Dear Members of the UP Diliman Community,
The novel coronavirus has given me an unusual welcome at the start of my term as Chancellor. Within a week, I had to form the UPD COVID-19 Task Force, composed of the Chancellor, Vice Chancellors, University Health Service personnel, students, staff and faculty from the different disciplines to plan and carry out our university’s community response to the pandemic.
The Task Force has been monitoring the COVID-19 situation in Diliman, coordinating with the LGU (local government unit) and barangay health officials, attending to the needs of residents, students and other personnel stranded in the campus, and issuing regular information bulletins through the UP Diliman Information Office.
I would like to report that we have transformed many of our buildings into COVID-19 facilities. Among these are the NISMED Hostel, which provides accommodation for Quezon City health frontliners; the Asian Institute of Tourism building, which serves as a testing center for Quezon City District 6 residents; and the Palma Hall, which has now been equipped as our University Health Service quarantine facility for the UP community. We hope that we will not have to use more than a few rooms of Palma Hall, but we need to be ready in case the situation escalates in the UP Diliman campus, which is surrounded by some of the city’s COVID-19 hotspots. These are just a few of the several COVID-19 response initiatives of UP Diliman. I will write more about these initiatives in a separate letter.
We have entered the seventh week of the Luzon-wide enhanced community quarantine. It has also been this long since we suspended online classes and work on campus. During this period, the University, at both the Diliman and System levels, embarked on a process to determine how the semester would proceed given the uncertain situation. Student, faculty and staff surveys were conducted. Memos have been issued to explain UP’s emerging guidelines and last week, the Office of the President released the implementing guidelines of the Board of Regents (BOR)-approved UP System Policy on the Second Semester AY 2019-2020 in the time of COVID-19.
I understand the anxiety and confusion among our students and faculty that this whole protracted process has created.
This is the last thing that we want to happen at a time when everyone is already under great stress. All I can say is that policymaking in the time of a pandemic is a novel process for the university.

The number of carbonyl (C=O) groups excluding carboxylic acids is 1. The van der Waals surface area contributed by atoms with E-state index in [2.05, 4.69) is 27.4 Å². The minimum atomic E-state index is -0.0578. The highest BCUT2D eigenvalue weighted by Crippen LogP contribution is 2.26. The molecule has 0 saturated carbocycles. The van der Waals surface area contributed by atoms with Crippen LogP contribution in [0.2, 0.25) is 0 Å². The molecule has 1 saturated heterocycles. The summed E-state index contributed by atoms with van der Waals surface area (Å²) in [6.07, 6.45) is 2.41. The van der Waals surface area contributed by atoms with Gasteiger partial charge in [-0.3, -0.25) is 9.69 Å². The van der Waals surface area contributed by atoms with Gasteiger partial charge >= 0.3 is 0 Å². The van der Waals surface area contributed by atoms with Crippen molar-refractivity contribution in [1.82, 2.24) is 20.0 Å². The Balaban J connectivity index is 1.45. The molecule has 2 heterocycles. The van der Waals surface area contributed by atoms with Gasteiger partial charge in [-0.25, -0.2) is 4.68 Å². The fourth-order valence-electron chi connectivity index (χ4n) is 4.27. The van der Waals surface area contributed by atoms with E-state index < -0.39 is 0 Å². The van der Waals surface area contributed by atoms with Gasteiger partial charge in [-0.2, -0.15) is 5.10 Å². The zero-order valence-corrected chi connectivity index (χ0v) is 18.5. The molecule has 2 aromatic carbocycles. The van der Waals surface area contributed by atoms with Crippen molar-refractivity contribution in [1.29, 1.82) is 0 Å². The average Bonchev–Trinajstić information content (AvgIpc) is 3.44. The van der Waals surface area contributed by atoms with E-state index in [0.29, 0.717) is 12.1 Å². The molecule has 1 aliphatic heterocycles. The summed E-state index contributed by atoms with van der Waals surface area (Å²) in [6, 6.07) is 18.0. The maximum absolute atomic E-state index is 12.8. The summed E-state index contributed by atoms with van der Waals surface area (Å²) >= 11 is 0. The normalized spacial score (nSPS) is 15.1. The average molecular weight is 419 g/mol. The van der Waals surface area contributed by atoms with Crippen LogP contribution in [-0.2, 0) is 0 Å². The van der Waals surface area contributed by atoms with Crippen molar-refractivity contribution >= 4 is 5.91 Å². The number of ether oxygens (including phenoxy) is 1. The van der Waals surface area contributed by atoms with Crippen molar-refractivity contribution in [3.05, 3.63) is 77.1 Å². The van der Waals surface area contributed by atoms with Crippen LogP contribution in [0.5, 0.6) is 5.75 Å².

While we have tried to consider perspectives, it is far from perfect. Still, we in the administration are learning from this process and will strive to do better.
I wish to address an issue that developed in the debates on how we should continue or close the semester. In some of the statements and exchanges in social media, I noticed the emergence of a split between compassion and academic excellence. This is a false dichotomy and one that we should not fall for.
Compassion and academic excellence are twin values that our community upholds. The challenge now is how to uphold both values despite the constraints of our context.
Our duty as a university is to provide our students with quality education. However, the discharge of this duty during the pandemic must be tempered with compassion, solidarity, and understanding, especially because, in this situation, our traditional tools and platforms for education do not work. The grading scale we used before the pandemic cannot properly measure the performance of students in a time of upheaval and disruption. Grades lose their meaning during an existential crisis. This is why the UP Diliman Executive Committee has requested the BOR to allow faculty to give a grade of “P” to students this semester.
We have to begin developing strong bridging programs to help transition our students into the coming school terms, even as we await how the pandemic situation unfolds. The crisis has compelled us to explore non-traditional modes and platforms of teaching and learning while recognizing the diverse curricular requirements of our students, the uneven access of faculty and students to technology, and the differences in personal circumstances within which people find themselves. In short, a strict single approach to concluding the academic year may not be possible.
Having said this, the BOR has set the University policy regarding the closure of the current semester and the academic year. This is our policy context.
I am enjoining our faculty in the various departments and colleges to re-imagine our ways of teaching and grading, exploring all the possible spaces provided by the policy that would enable you to carry out the most compassionate and feasible solution in consideration of the needs and welfare of our students in these precarious times.
Let us demonstrate that both compassion and academic excellence are mutually reinforcing values that will help us survive this crisis and face the challenges of the post-COVID-19 world with honor, integrity and solidarity.
Fidel R. Nemenzo